Now for the tricky step in getting your faux granite counters! First you want to measure your counter, to find the square footage and make sure that you have enough epoxy resin. There is a guide on the back of the box that tells you how much you will need. *Tip* Or look at this chart – they also have a handy tool to help you calculate the area. If you don’t have enough it is almost impossible to add more later without ruining the finish. Trust me… this happened when I did the my kitchen counter!
Please, please, please read the instructions with the Epoxy very careful and follow them completely. It is very important that the solution is thoroughly mixed before you. If you don’t it won’t set properly and you will have soft, sticky spots.
I didn’t take any photos when I applied the epoxy because it is very messy and you need to work quickly. Basically, you pour the resin over the counter and then use a flat straight edge (I used a wooden paint stirrer) to spread the it evenly over the surface. It is much harder to do the vertical edges (backsplash or counter edges) – I found a foam brush was the best way to apply it. You won’t get a very thick coat on the edges.
Step 7 – Let it Dry!
Once you have an even layer you will need to leave it to dry. Check the box for drying times – but I left mine for 3 days before putting anything on it. For the first hour or 2, as it is drying you will see tiny bubbles come to the surface. The easiest way to get rid of these is with a small gas torch. I don’t have one of those, so the next best thing is to use a straw and blow on the bubbles. Basically the heat from your breath (or the gas torch) pops the bubbles. *Tip* As you blow in the straw it will get saliva inside it (gross, I know!). Change the straw or shake it out often, as you don’t want the saliva dipping out the end of the straw onto your new new counters!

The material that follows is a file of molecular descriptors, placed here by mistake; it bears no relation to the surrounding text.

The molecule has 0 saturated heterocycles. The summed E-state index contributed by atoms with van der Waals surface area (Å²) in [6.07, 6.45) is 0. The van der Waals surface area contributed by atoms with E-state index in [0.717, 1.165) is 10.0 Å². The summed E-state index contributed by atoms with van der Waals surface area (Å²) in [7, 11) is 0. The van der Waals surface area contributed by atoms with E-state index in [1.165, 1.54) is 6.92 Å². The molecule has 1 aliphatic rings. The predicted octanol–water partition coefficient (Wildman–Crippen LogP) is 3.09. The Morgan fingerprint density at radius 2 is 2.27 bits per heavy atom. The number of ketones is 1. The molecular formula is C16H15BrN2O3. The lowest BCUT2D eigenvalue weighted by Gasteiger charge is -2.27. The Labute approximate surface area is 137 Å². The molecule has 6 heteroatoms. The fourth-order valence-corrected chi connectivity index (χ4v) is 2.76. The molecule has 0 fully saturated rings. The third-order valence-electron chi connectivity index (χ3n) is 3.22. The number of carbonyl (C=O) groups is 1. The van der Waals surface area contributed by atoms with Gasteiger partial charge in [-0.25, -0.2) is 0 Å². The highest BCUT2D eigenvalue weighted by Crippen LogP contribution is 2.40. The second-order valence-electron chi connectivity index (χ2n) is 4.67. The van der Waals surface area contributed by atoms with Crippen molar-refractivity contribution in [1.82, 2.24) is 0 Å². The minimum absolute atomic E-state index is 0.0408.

It will drip onto the floor, that’s why it is so important to have prepped properly and have plastic sheeting taped to the floor. *Tip* Make sure it is taped, as the plastic will get sticking with the resin and stick to your feet… then the plastic moves around! As the counters are drying, you will want to run a brush along the bottom edge of the counter every 5-10 minutes you remove any drips that start to form. If you don’t do this, the bottom edge will end up very bumpy and unattractive.
So here is the finished product of my faux granite counters!
I did later use this same technique on my kitchen counters (they were the same gray as the bathroom). That was a much bigger project and I actually made a few more mistakes (like not having enough epoxy and not stirring it properly, so I had soft spots). As far as the cost goes, it was only slightly more expensive to do the whole kitchen. The biggest cost difference was the epoxy resin. I didn’t buy enough epoxy when I did it… because I didn’t work out the square footage before going to the store! You definitely have to plan and take your time when doing it on a larger scale. Good luck creating your own faux granite counters and let me know how you get on!